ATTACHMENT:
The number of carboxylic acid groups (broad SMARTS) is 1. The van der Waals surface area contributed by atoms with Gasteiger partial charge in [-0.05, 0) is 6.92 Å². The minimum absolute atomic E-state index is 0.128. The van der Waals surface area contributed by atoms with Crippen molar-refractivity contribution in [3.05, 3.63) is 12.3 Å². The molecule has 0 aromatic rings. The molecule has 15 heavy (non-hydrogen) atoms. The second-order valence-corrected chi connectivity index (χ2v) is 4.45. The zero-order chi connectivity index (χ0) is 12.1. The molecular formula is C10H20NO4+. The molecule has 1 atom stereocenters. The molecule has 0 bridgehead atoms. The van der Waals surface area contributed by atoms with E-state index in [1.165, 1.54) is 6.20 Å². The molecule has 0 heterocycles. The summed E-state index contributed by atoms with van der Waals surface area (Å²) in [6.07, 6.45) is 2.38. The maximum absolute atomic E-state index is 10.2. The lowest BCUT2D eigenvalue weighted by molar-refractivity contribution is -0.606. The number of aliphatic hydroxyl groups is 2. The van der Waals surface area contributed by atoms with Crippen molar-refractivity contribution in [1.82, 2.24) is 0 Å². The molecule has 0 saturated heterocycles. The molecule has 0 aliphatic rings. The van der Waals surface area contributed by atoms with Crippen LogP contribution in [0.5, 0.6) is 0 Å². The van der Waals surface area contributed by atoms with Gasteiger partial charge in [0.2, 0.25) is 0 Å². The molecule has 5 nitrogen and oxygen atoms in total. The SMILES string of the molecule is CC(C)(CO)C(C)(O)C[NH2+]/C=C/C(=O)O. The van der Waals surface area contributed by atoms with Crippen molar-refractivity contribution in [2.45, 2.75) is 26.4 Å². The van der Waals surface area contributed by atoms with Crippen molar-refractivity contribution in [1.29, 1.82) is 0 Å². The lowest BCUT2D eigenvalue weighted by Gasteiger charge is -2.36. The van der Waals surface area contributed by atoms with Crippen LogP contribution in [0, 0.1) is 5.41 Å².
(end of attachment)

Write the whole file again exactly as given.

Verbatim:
The number of carboxylic acid groups (broad SMARTS) is 1. The van der Waals surface area contributed by atoms with Gasteiger partial charge in [-0.05, 0) is 6.92 Å². The minimum absolute atomic E-state index is 0.128. The van der Waals surface area contributed by atoms with Crippen molar-refractivity contribution in [3.05, 3.63) is 12.3 Å². The molecule has 0 aromatic rings. The molecule has 15 heavy (non-hydrogen) atoms. The second-order valence-corrected chi connectivity index (χ2v) is 4.45. The zero-order chi connectivity index (χ0) is 12.1. The molecular formula is C10H20NO4+. The molecule has 1 atom stereocenters. The molecule has 0 bridgehead atoms. The van der Waals surface area contributed by atoms with E-state index in [1.165, 1.54) is 6.20 Å². The molecule has 0 heterocycles. The summed E-state index contributed by atoms with van der Waals surface area (Å²) in [6.07, 6.45) is 2.38. The maximum absolute atomic E-state index is 10.2. The lowest BCUT2D eigenvalue weighted by molar-refractivity contribution is -0.606. The number of aliphatic hydroxyl groups is 2. The van der Waals surface area contributed by atoms with Crippen molar-refractivity contribution in [1.82, 2.24) is 0 Å². The molecule has 0 saturated heterocycles. The molecule has 0 aliphatic rings. The van der Waals surface area contributed by atoms with Crippen LogP contribution in [0.5, 0.6) is 0 Å². The van der Waals surface area contributed by atoms with Gasteiger partial charge in [0.2, 0.25) is 0 Å². The molecule has 5 nitrogen and oxygen atoms in total. The SMILES string of the molecule is CC(C)(CO)C(C)(O)C[NH2+]/C=C/C(=O)O. The van der Waals surface area contributed by atoms with Crippen molar-refractivity contribution in [2.45, 2.75) is 26.4 Å². The van der Waals surface area contributed by atoms with Crippen molar-refractivity contribution in [1.29, 1.82) is 0 Å². The lowest BCUT2D eigenvalue weighted by Gasteiger charge is -2.36. The van der Waals surface area contributed by atoms with Crippen LogP contribution in [0, 0.1) is 5.41 Å².